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Search Results

  • Inclusion is not a place, it's a feeling

    A mother writes of her pride at her son Troy's graduation from a mainstream school. Troy's moving graduation speech is included. He explains that the law may demand inclusion, but it is his friends who make him a part of the community and help him overcome his disability (Downs Syndrome).

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  • Personal assistance -what it is and what it is not

    Drawing on personal experience, the author discusses the importance of empowerment in personal assistance. The relationship between the assistant and the assisted should be honest, open and respectful; each should be suited to the other. Providing the assisted person with the funds to manage and control their support is preferable...

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  • Being done "(un)to" or not!!!

    This inspirational paper traces Mike's journey and quest for independence. After voluntarily admitting himself to an institution, he participated in the 'Demonstration Project', a trial of a supported accommodation program for people with disability, which encourages self-management of support needs. Mike was a founder of Lifestyle Options Inc.

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  • Some personal reflections in the bringing about change more authentically 'with' people who require services

    This paper discusses the 'person by person' project in Melbourne which works to empower families to create a vision for their children based on each individual's unique talents and abilities. Professionals should be creative and flexible, trying to develop 'right' relationships for the individual at the interactional and structural levels.

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  • The Erosion of Individualised Funding in Alberta

    Individualised funding enables people with disability and their families to have control over the purchase of their own supports, thus gaining autonomy. This article reports on the erosion of individualised funding in Alberta, Canada which had been considered a world leader in this area.

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  • Definately a nice story

    A father tells of the sense of belonging felt by his son when he was included in a neighbourhood basketball game.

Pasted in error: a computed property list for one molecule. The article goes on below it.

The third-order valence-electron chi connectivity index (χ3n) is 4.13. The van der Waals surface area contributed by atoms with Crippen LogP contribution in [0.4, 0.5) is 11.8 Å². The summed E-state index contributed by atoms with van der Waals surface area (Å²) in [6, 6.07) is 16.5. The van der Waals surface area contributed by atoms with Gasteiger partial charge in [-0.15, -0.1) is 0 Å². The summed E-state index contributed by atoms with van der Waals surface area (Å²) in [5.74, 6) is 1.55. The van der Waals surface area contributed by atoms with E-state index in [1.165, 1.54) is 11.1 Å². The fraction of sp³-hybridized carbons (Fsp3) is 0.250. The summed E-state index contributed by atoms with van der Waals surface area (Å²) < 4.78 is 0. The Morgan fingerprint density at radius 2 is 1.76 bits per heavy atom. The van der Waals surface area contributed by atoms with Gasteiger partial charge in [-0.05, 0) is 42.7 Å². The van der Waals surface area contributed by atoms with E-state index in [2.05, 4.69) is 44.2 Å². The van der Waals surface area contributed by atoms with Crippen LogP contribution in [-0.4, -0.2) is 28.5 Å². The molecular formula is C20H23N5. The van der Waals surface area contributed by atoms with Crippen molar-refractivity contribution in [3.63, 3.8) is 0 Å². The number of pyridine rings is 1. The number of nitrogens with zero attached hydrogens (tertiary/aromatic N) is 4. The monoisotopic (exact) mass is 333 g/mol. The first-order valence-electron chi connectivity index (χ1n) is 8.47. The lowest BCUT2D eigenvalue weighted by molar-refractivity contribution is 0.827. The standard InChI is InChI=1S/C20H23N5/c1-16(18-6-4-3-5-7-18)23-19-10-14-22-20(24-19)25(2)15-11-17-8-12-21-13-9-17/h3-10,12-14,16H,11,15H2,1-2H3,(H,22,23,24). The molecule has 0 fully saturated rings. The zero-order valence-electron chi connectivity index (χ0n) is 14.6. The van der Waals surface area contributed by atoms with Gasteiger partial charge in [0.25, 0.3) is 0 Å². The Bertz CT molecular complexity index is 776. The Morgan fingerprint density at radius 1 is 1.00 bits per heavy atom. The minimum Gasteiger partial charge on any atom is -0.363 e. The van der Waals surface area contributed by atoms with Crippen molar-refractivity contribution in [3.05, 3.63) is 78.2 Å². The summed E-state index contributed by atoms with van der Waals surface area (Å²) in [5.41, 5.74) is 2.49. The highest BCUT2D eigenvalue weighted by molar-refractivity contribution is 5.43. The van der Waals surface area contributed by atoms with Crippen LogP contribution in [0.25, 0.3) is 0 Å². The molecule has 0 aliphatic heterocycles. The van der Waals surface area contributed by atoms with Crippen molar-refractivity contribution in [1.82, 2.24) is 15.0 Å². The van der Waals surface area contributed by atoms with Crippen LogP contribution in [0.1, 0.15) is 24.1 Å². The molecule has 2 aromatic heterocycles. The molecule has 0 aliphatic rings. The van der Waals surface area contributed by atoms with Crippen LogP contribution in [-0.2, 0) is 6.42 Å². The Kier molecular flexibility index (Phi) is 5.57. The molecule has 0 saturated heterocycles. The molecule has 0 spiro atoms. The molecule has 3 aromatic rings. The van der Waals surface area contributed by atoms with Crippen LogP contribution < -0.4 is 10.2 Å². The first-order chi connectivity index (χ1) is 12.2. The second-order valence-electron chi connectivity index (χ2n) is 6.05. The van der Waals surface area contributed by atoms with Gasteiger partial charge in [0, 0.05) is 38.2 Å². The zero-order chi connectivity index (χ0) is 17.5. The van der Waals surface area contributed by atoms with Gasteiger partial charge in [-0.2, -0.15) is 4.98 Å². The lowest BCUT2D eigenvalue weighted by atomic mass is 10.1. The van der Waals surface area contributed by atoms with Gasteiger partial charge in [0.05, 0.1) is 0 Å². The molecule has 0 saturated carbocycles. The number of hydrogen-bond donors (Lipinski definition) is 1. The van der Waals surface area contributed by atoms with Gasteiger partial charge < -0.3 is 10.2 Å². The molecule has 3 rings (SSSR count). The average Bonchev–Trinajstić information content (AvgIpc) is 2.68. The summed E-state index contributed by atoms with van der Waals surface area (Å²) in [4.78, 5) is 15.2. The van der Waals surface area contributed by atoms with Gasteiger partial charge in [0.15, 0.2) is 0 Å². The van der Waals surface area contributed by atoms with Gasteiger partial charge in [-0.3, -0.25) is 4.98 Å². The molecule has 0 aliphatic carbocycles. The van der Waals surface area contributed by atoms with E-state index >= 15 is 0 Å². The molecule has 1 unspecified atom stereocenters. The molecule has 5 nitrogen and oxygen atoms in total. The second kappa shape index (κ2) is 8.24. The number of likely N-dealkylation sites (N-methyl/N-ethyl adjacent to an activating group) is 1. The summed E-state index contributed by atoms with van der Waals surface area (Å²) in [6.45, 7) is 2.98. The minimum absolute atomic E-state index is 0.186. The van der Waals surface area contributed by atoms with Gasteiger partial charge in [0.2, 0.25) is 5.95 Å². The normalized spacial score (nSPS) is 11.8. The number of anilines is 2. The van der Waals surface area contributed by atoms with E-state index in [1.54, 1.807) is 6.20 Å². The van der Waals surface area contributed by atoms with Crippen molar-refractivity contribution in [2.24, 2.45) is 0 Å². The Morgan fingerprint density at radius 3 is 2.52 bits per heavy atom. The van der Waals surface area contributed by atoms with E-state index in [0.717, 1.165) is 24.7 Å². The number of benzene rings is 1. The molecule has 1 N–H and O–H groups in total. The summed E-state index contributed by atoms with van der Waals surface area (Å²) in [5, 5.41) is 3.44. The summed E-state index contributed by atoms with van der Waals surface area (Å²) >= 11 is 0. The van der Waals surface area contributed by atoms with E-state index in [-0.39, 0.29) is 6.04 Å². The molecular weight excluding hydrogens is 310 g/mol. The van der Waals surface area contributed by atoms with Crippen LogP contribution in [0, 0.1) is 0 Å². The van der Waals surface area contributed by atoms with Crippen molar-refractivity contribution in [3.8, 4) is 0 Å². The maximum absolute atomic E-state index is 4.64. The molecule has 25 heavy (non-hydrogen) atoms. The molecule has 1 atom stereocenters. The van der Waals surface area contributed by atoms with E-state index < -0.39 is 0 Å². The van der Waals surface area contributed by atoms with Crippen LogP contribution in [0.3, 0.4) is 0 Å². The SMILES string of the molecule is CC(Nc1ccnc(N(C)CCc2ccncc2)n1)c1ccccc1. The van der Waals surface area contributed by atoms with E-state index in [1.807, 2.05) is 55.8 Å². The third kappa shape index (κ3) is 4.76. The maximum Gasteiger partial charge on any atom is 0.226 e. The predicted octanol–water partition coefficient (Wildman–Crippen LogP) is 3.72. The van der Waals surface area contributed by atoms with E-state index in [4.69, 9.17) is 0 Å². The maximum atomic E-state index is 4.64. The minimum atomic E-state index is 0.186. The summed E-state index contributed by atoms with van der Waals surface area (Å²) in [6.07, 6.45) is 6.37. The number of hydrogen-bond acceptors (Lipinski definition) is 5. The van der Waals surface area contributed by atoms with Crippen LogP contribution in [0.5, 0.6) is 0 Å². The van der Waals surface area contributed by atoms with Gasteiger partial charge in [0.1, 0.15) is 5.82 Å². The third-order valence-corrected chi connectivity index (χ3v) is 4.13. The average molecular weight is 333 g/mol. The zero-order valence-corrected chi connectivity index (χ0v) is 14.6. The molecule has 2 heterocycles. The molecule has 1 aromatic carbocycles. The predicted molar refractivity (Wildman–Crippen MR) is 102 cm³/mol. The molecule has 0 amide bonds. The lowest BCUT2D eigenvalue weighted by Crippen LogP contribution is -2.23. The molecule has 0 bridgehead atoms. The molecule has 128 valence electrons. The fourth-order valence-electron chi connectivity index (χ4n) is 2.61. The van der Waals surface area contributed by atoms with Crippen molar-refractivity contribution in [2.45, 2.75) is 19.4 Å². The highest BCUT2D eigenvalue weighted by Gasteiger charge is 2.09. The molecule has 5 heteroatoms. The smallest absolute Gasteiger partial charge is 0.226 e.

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  • Noble justice?

    This editorial discusses the inherent injustice in Robert Latimer's reduced sentence for the murder of his daughter, Tracey who had an intellectual disability. (in Canada, 1994) The judge's acceptance that the murder was committed out of 'love' sends out a distressing message about the devaluation of people with disability.

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  • Apartheid or Inclusion: A Moral Question?

    This article, directed at teachers, explores the injustice of segregated education. After briefly recounting the history of segregation, the author asks teachers to recognize the educational and moral benefits of inclusive education and to make their classroom welcoming to all students.

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  • Presentation to the First National Post Secondary Conference June 25th 2001

    Rashaad Sayeed, a first-year college student, reflects on her positive experiences of inclusive education. She attributes her success to 'the push' from her family, support of long-term friends and hard work. An inclusive community can ensure that people with disability are on the 'inside' rather than on the 'outside looking in'.

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  • Conceptualising a Coherent Funding Model to Support School Communities to Build Inclusive Capabilities

    This article highlights a model of inclusive education funding which connects funding to the school rather than the individual child. Tagging the funding to the child encourages schools to label the child as the 'problem' and to emphasise the severity of their disability.

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